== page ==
Hurricanes are moving more slowly and dropping more rain
Hurricanes use warm water as fuel, so once a hurricane moves over colder water or dry land, it usually weakens and dissipates.
However, because climate change is causing ocean and air temperatures to climb — last year was the hottest on record for the planet's oceans — hurricanes are getting wetter and more sluggish. Over the past 70 years or so, the speed of hurricanes and tropical storms has slowed about 10% on average, according to a 2018 study.
Over land in the North Atlantic and Western North Pacific specifically, storms are moving 20% to 30% more slowly, the study showed.
A slower pace of movement gives a storm more time to lash an area with powerful winds and dump rain, which can exacerbate flood problems. So its effects can wind up feeling more intense.
Hurricane Harvey in 2017 was a prime example of this: After it made landfall, Harvey weakened to a tropical storm, then stalled for days. That allowed the storm to dump unprecedented amounts of rain on the Houston area — scientist Tom Di Liberto described it as the "storm that refused to leave."
Climate scientist Michael Mann previously wrote on Facebook that Hurricane Harvey — which flooded Houston, killed more than 100 people, and caused $125 billion in damages — "was almost certainly more intense than it would have been in the absence of human-caused warming, which means stronger winds, more wind damage, and a larger storm surge."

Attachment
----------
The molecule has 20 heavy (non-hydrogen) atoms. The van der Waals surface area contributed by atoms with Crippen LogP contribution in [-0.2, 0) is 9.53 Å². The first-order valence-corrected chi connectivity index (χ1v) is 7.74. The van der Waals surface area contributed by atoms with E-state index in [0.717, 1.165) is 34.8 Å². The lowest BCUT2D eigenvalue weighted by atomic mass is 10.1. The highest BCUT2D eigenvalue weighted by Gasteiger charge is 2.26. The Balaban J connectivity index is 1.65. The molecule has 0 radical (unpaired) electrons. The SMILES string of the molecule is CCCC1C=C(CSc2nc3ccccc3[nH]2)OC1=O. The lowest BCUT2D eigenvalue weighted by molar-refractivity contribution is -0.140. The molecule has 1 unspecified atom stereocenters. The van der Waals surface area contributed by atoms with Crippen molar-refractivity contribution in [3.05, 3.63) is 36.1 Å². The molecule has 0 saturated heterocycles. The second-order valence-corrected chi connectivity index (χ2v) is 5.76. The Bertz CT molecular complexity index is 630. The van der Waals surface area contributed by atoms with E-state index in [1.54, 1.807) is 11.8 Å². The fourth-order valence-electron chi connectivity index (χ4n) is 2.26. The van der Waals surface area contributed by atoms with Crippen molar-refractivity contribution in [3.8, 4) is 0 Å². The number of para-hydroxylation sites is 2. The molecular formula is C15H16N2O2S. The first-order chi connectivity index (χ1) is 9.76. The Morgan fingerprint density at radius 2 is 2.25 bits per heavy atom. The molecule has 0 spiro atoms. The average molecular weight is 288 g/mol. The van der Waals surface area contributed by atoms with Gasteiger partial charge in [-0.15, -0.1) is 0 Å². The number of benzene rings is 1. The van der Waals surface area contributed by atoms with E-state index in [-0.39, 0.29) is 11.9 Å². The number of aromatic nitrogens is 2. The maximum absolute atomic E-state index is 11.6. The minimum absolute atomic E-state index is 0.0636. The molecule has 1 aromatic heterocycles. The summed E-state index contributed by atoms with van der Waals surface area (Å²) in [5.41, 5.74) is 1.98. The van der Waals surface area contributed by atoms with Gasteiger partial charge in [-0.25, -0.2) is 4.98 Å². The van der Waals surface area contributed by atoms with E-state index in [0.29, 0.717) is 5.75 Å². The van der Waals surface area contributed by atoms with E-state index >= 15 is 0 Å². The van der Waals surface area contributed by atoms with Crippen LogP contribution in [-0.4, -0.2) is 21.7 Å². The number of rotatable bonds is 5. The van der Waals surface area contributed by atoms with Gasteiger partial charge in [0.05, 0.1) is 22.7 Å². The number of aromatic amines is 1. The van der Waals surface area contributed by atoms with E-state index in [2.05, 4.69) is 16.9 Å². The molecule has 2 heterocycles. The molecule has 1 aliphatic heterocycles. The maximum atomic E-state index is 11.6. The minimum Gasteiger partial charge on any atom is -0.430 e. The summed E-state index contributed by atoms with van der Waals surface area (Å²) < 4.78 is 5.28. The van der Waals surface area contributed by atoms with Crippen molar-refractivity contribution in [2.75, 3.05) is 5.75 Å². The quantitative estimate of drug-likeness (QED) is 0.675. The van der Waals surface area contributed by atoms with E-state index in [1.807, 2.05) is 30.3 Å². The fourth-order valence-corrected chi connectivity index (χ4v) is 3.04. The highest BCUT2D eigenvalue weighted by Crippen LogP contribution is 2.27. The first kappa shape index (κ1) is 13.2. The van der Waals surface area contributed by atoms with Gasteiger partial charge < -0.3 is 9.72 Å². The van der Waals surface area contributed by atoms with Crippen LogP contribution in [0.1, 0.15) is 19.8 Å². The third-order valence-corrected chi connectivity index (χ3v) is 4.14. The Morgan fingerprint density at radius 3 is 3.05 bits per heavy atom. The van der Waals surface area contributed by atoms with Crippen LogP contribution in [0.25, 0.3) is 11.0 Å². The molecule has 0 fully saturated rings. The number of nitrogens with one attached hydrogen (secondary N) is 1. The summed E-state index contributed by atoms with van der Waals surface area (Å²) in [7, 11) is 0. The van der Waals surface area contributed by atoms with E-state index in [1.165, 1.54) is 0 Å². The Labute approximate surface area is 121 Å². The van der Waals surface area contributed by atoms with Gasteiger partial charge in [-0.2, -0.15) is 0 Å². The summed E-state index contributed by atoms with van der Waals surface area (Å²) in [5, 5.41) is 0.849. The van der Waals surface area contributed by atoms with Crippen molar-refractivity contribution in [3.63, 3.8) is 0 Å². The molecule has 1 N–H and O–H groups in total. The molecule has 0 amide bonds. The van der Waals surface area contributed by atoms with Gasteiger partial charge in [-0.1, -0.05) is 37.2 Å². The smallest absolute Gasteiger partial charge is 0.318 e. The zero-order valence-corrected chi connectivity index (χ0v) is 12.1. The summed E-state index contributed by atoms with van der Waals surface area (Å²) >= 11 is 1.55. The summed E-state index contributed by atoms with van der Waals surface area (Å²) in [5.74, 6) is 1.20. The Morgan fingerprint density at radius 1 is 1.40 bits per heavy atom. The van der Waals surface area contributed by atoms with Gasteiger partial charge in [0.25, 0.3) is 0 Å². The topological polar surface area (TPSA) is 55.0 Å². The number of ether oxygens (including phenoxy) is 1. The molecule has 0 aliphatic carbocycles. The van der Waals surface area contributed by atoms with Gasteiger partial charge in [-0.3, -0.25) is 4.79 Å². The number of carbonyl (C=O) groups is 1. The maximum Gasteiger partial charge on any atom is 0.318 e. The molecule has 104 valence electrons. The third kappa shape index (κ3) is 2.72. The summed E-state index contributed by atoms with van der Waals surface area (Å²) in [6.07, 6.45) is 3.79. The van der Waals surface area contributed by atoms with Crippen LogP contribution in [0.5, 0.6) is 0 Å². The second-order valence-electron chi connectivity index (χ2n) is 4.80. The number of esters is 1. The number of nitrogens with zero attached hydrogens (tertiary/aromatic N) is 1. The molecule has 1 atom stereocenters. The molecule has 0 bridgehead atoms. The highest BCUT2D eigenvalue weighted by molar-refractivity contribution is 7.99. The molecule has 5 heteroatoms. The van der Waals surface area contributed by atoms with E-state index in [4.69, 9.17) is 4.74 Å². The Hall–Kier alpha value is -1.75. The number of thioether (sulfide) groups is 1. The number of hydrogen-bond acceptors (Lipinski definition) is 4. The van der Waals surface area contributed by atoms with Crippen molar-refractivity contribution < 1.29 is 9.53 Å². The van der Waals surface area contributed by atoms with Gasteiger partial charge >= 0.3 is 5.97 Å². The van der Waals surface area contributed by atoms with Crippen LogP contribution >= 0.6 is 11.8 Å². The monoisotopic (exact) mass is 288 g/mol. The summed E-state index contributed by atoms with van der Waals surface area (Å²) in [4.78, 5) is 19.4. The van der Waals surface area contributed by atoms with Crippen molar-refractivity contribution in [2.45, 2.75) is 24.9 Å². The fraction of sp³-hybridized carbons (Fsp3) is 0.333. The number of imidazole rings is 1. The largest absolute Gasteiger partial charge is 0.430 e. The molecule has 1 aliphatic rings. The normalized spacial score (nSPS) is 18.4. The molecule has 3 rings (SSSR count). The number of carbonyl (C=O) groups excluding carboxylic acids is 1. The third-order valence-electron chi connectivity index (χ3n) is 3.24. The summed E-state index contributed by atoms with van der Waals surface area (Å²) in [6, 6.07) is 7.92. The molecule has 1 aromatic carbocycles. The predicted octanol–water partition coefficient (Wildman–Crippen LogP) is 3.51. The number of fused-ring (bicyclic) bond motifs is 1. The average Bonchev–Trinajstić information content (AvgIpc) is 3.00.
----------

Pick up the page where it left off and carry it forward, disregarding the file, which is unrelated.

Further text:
To make matters worse, a warmer atmosphere can hold more moisture, so a 10% slowdown in a storm's pace could double the amount of rainfall and flooding that an area experiences. The peak rain rates of storms have increased by 30% over the past 60 years — that means up to 4 inches of water can fall in an hour.
"Precipitation responds to global warming by increasing," Angeline Pendergrass, a project scientist at University Corporation for Atmospheric Research, said last year.
Storms are also getting stronger
As ocean temperatures continue to increase, we're also likely to see more severe hurricanes because a storm's wind speed is influenced by the temperature of the water below. A 1-degree Fahrenheit rise in ocean temperature can increase a storm's wind speed by 15 to 20 miles per hour, according to Yale Climate Connections.
"With warmer oceans caused by global warming, we can expect the strongest storms to get stronger," James Elzner, an atmospheric scientist at Florida State University, told Yale.
That can also mean that storms are able to intensify and develop into powerful hurricanes in a shorter time span.
Generally, a strong storm brings a storm surge: an abnormal rise of water above the predicted tide level. This wall of water can flood coastal communities — if a storm's winds are blowing directly toward the shore and the tide is high, storm surges can force water levels to rise as rapidly as a few feet per minute.
Higher sea levels, of course, lead to more destructive storm surges during a hurricane. Such surges are likely to become a more regular threat, since even if we were to cut emissions dramatically starting today, some sea-level rise is inevitable. The planet's oceans absorb 93% of the extra heat that greenhouse gases trap in the atmosphere, and water (like most things) expands when it's heated.
Kevin Loria and Jeremy Berke contributed to an earlier version of this story.